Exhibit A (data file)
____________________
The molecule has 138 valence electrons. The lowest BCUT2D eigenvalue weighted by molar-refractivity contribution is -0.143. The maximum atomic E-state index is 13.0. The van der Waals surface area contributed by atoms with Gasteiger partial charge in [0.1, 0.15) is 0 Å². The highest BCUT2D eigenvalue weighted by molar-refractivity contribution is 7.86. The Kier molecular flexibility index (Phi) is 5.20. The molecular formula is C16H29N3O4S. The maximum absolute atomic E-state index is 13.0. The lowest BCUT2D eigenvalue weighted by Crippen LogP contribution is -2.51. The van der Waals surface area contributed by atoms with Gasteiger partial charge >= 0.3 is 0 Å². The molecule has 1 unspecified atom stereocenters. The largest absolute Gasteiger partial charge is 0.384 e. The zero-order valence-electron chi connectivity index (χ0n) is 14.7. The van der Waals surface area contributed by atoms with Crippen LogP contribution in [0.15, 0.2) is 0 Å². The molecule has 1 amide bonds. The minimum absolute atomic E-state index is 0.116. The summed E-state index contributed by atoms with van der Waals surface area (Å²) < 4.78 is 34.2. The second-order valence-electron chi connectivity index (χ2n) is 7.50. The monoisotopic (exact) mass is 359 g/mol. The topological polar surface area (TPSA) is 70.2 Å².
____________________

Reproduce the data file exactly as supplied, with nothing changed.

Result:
The molecule has 138 valence electrons. The lowest BCUT2D eigenvalue weighted by molar-refractivity contribution is -0.143. The maximum atomic E-state index is 13.0. The van der Waals surface area contributed by atoms with Gasteiger partial charge in [0.1, 0.15) is 0 Å². The highest BCUT2D eigenvalue weighted by molar-refractivity contribution is 7.86. The Kier molecular flexibility index (Phi) is 5.20. The molecular formula is C16H29N3O4S. The maximum absolute atomic E-state index is 13.0. The lowest BCUT2D eigenvalue weighted by Crippen LogP contribution is -2.51. The van der Waals surface area contributed by atoms with Gasteiger partial charge >= 0.3 is 0 Å². The molecule has 1 unspecified atom stereocenters. The largest absolute Gasteiger partial charge is 0.384 e. The zero-order valence-electron chi connectivity index (χ0n) is 14.7. The van der Waals surface area contributed by atoms with Crippen LogP contribution in [0.15, 0.2) is 0 Å². The molecule has 1 amide bonds. The minimum absolute atomic E-state index is 0.116. The summed E-state index contributed by atoms with van der Waals surface area (Å²) < 4.78 is 34.2. The second-order valence-electron chi connectivity index (χ2n) is 7.50. The monoisotopic (exact) mass is 359 g/mol. The topological polar surface area (TPSA) is 70.2 Å².